The wait is over. The Pirates have announced Ben Cherington as their next general manager.
On Monday afternoon at PNC Park, the team introduced Cherington through a formal press conference, after which he, Bob Nutting and new team president Travis Williams sat down for a separate session with DKPittsburghSports.com‘s Dejan Kovacevic, Matt Sunday and me, as well as independent magazine writer Jim Lachimia, to answer questions about the hiring, the state of the franchise and Cherington's plans
Below is a full transcription of the interview:
Nutting: We're not going to do opening statements, but I sort of like this informal approach. And nobody's taken more advantage of it than you (DK) have. (Laughter.) But I think it plays well to the detail that you like to get into, so hopefully it works for you.
DK: What you're saying is you appreciate my candor, Bob?
Nutting: I do.
DK:Opening with a payroll question, then, of course: Ben, when you come into this situation, do you have assurances or confidence that you'll be able to ... not so much spend a zillion dollars right off the bat, but -- and we go back to the 98-win season in 2015 -- when things are good, that it's time to load up, that it'll be there?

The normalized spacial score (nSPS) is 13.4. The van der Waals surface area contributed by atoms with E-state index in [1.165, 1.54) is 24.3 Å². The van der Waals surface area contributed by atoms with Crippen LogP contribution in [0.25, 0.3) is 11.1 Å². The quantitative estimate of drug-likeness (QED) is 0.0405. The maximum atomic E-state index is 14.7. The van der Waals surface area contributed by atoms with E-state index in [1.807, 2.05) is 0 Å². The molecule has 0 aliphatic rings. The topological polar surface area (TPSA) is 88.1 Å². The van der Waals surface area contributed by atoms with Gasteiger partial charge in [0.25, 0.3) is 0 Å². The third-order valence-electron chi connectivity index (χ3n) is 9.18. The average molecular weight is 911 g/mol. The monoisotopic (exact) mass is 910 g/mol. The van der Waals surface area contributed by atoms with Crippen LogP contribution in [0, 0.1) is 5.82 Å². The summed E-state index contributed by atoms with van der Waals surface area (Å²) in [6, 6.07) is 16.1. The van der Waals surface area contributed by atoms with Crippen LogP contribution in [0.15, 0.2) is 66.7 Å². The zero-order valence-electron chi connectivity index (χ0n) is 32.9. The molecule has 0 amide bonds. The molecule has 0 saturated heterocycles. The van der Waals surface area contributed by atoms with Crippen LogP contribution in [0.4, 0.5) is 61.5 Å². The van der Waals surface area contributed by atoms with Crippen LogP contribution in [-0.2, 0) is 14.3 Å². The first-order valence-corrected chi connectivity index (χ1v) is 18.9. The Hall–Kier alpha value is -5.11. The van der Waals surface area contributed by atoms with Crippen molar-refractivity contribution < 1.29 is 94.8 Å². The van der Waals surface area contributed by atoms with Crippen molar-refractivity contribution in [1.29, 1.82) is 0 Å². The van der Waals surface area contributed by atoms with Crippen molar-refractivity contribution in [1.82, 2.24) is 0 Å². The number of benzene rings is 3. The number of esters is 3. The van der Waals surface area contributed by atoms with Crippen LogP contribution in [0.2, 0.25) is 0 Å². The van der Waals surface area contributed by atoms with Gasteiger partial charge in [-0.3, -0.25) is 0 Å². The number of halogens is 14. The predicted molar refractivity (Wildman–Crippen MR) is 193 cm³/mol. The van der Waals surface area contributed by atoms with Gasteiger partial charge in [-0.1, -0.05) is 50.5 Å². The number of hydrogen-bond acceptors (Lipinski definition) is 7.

Cherington: Yeah, I'm really confident in the resources that are available across the baseball infrastructure, including the major-league team — based on what I know to be fact, seeing it on paper. And also based on getting to know Bob and Travis, and just getting that deep feeling of how committed they are to this team and this city. So, yes, confident in the level of resources, confident that the support's there to build a winning team.
DK:In that context, then, for Bob and Travis, one thing that people like me will write about occasionally is that revenue sharing from Major League Baseball will offset local losses, like lower attendance here at PNC Park. Is building a winner a more profitable endeavor for the Pittsburgh Pirates than ... let's say, 2019 was? And I think you know what I'm asking, because that perception certainly exists.